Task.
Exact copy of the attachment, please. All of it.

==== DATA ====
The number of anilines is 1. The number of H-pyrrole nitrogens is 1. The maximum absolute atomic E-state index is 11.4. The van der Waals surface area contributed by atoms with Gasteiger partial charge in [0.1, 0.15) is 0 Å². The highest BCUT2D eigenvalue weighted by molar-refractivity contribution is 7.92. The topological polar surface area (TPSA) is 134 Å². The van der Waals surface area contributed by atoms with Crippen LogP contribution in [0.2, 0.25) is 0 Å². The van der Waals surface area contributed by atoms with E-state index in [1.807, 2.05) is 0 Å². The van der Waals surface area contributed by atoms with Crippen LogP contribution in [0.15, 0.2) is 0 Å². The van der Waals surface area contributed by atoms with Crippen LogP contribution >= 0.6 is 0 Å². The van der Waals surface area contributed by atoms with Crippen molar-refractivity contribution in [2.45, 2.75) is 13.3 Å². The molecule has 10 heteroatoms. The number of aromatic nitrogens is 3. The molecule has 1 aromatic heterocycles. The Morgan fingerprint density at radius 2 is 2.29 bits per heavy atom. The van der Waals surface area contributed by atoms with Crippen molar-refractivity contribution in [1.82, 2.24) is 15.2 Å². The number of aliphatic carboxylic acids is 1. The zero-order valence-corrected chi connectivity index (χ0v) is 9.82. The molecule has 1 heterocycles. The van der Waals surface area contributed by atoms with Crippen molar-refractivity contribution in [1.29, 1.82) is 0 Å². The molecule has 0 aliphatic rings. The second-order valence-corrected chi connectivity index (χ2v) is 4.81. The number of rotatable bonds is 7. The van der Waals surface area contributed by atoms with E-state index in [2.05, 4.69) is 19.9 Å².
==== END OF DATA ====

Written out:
The number of anilines is 1. The number of H-pyrrole nitrogens is 1. The maximum absolute atomic E-state index is 11.4. The van der Waals surface area contributed by atoms with Gasteiger partial charge in [0.1, 0.15) is 0 Å². The highest BCUT2D eigenvalue weighted by molar-refractivity contribution is 7.92. The topological polar surface area (TPSA) is 134 Å². The van der Waals surface area contributed by atoms with Crippen LogP contribution in [0.2, 0.25) is 0 Å². The van der Waals surface area contributed by atoms with E-state index in [1.807, 2.05) is 0 Å². The van der Waals surface area contributed by atoms with Crippen LogP contribution in [0.15, 0.2) is 0 Å². The van der Waals surface area contributed by atoms with Crippen LogP contribution >= 0.6 is 0 Å². The van der Waals surface area contributed by atoms with Crippen molar-refractivity contribution in [2.45, 2.75) is 13.3 Å². The molecule has 10 heteroatoms. The number of aromatic nitrogens is 3. The molecule has 1 aromatic heterocycles. The Morgan fingerprint density at radius 2 is 2.29 bits per heavy atom. The van der Waals surface area contributed by atoms with Crippen molar-refractivity contribution in [1.82, 2.24) is 15.2 Å². The number of aliphatic carboxylic acids is 1. The zero-order valence-corrected chi connectivity index (χ0v) is 9.82. The molecule has 1 heterocycles. The van der Waals surface area contributed by atoms with Crippen molar-refractivity contribution in [1.29, 1.82) is 0 Å². The molecule has 0 aliphatic rings. The second-order valence-corrected chi connectivity index (χ2v) is 4.81. The number of rotatable bonds is 7. The van der Waals surface area contributed by atoms with E-state index in [2.05, 4.69) is 19.9 Å².